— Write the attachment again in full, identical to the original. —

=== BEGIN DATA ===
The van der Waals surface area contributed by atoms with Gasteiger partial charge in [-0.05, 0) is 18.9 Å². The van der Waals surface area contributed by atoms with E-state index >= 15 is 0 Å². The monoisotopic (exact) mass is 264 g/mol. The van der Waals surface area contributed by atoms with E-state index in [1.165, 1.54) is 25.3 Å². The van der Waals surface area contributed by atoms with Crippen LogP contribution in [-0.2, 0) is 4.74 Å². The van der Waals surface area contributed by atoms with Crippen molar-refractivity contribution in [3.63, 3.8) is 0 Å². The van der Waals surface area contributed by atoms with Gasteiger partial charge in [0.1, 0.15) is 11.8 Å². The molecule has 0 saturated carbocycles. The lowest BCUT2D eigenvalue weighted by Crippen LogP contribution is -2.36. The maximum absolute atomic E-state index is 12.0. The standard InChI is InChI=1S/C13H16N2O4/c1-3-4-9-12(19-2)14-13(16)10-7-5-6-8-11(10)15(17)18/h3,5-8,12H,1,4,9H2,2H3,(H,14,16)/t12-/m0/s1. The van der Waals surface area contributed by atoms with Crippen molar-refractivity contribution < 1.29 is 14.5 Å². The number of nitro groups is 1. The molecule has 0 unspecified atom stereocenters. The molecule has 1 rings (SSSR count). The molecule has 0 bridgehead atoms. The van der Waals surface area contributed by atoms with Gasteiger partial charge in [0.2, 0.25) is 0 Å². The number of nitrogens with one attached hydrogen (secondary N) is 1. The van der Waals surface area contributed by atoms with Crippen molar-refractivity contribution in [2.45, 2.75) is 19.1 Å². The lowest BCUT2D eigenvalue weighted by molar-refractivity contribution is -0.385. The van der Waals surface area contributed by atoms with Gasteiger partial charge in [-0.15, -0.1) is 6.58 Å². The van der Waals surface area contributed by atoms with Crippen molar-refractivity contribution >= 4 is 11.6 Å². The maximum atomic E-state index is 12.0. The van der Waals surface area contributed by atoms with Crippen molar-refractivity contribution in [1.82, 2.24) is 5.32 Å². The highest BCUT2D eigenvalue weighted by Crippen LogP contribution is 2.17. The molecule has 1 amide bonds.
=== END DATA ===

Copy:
The van der Waals surface area contributed by atoms with Gasteiger partial charge in [-0.05, 0) is 18.9 Å². The van der Waals surface area contributed by atoms with E-state index >= 15 is 0 Å². The monoisotopic (exact) mass is 264 g/mol. The van der Waals surface area contributed by atoms with E-state index in [1.165, 1.54) is 25.3 Å². The van der Waals surface area contributed by atoms with Crippen LogP contribution in [-0.2, 0) is 4.74 Å². The van der Waals surface area contributed by atoms with Crippen molar-refractivity contribution in [3.63, 3.8) is 0 Å². The van der Waals surface area contributed by atoms with Gasteiger partial charge in [0.1, 0.15) is 11.8 Å². The molecule has 0 saturated carbocycles. The lowest BCUT2D eigenvalue weighted by Crippen LogP contribution is -2.36. The maximum absolute atomic E-state index is 12.0. The standard InChI is InChI=1S/C13H16N2O4/c1-3-4-9-12(19-2)14-13(16)10-7-5-6-8-11(10)15(17)18/h3,5-8,12H,1,4,9H2,2H3,(H,14,16)/t12-/m0/s1. The van der Waals surface area contributed by atoms with Crippen molar-refractivity contribution < 1.29 is 14.5 Å². The number of nitro groups is 1. The molecule has 0 unspecified atom stereocenters. The molecule has 1 rings (SSSR count). The molecule has 0 bridgehead atoms. The van der Waals surface area contributed by atoms with Gasteiger partial charge in [0.2, 0.25) is 0 Å². The number of nitrogens with one attached hydrogen (secondary N) is 1. The van der Waals surface area contributed by atoms with Crippen molar-refractivity contribution in [2.45, 2.75) is 19.1 Å². The lowest BCUT2D eigenvalue weighted by molar-refractivity contribution is -0.385. The van der Waals surface area contributed by atoms with Gasteiger partial charge in [-0.15, -0.1) is 6.58 Å². The van der Waals surface area contributed by atoms with Crippen molar-refractivity contribution >= 4 is 11.6 Å². The maximum atomic E-state index is 12.0. The van der Waals surface area contributed by atoms with Crippen molar-refractivity contribution in [1.82, 2.24) is 5.32 Å². The highest BCUT2D eigenvalue weighted by Crippen LogP contribution is 2.17. The molecule has 1 amide bonds.